It appears you have not yet Signed Up with our community. To Sign Up for free, please click here....

ADD / ADHD Message Board

ADD / ADHD Board Index
Board Index > ADD / ADHD | 0-9 A B C D E F G H I J K L M N O P Q R S T U V W X Y Z

I have a 17 yr. old son who may have ADD or ADHD, we have him consulting a psychologist who is working on diagnosing him.

I'm new to this and I guess at times a little "old school" when it comes to understanding it. I look at the symptoms such as "procrastination, disorganization, difficulty sleeping, being fidgity, and difficulty concentrating" and I think, what teenager doesn't have some or most of this?

Of all the things that he may be displaying the overriding issue with us is his "anger". He is quick to anger, especially with me (I'm his father), he can anger over the smallest issues and of course larger issues. His anger is extremely explosive when it occurs and he seems to never get over it. His anger about various things just goes on forever, he'll get mad about something and be just as angry about it 6 weeks later as he was in the first 30 minutes. Several months ago I overheard him telling his girlfriend on the phone "that one minute I can be fine, even happy, then the next moment I can just snap over the smallest thing".

To compound the difficulty of our situation with him he broke his neck 8 months ago in a snowboarding accident. He appears to have made a good physical recovery but the accident seemed to serve as a flashpoint for his behavior. I believe that most or all of the issues that may indicate a possible ADD condition existed with him prior to the accident but were managable. It's as if things in his behavior, especially his anger have been magnified ten fold since his accident.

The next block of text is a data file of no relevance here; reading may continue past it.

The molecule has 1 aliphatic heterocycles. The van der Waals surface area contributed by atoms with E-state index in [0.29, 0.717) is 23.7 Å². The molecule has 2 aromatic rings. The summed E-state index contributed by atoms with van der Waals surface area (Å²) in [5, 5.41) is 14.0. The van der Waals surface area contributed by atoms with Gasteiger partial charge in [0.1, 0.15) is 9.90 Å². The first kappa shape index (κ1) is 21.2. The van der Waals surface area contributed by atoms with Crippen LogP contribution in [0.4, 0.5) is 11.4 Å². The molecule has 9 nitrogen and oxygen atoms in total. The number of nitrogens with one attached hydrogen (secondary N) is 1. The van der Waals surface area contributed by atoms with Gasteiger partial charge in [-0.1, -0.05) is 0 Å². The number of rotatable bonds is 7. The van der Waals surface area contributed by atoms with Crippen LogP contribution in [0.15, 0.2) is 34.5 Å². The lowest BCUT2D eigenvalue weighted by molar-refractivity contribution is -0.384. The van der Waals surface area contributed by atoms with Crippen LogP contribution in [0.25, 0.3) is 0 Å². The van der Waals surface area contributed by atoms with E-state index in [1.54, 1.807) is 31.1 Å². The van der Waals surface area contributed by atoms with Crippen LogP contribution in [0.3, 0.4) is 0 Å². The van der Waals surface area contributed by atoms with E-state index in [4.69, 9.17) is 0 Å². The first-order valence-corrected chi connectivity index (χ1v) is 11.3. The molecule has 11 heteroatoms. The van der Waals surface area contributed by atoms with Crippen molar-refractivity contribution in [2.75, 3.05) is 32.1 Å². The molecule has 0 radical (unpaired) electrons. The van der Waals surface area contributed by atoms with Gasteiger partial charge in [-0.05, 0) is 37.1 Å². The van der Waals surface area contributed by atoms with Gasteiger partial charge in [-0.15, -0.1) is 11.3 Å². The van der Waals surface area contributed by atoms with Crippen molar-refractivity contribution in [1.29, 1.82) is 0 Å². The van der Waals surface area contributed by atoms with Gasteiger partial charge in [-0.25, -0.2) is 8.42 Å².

Needless to say I am so concerned about him and am lost as to what to do? We have gone from what I thought was a pretty good father and son relationship to where he just hates the site of me and refuses to even talk to me, this has been going on for months. Everything that is wrong in his life is my fault, I feel like I've become a punching bag for his frustrations. :confused:

I have read that anger and having a short fuse are common among ADD patients but has anyone shared this experience? What did you do? And does anyone have any thoughts on his injury and how it could relate to his behavior?
When he broke his neck I would guess he was on pain medications?...perhaps he develop an addiction at that time and have you drug tested him? All his symptoms also could suggest drug use.
Anne - Appreciate your response. I don't believe he has access to anything prescription related, he was actually very good at minimizing there usage during his recovery, so I don't think that is a problem. He is a heavy user of pot though and we have had several episodes of abusive usage of alcohol, he may use alcohol more than we are aware. Are these things indicative of his symptoms??
Because ADHD involves (possibly severe) impulse control issues, a short fuse can be a symptom of ADHD. However, it sounds like it's unlikely that ADHD is alone responsible for your son's behaviour. The fact that his anger does not subside over time, along with the fact that his issues have worsened so considerably after his injury make me feel that there is more involved in what is going on with him. Because the 'short fuse' associated with ADHD is an impulse control problem, the anger is likely to recede rather quickly. Did your son sustain a head injury in addition to the neck?

All that said, there are many disorders that may mimic the symptoms of ADHD, and may be treated in the same way. My advice is keep working with the psychologist and see what the results are.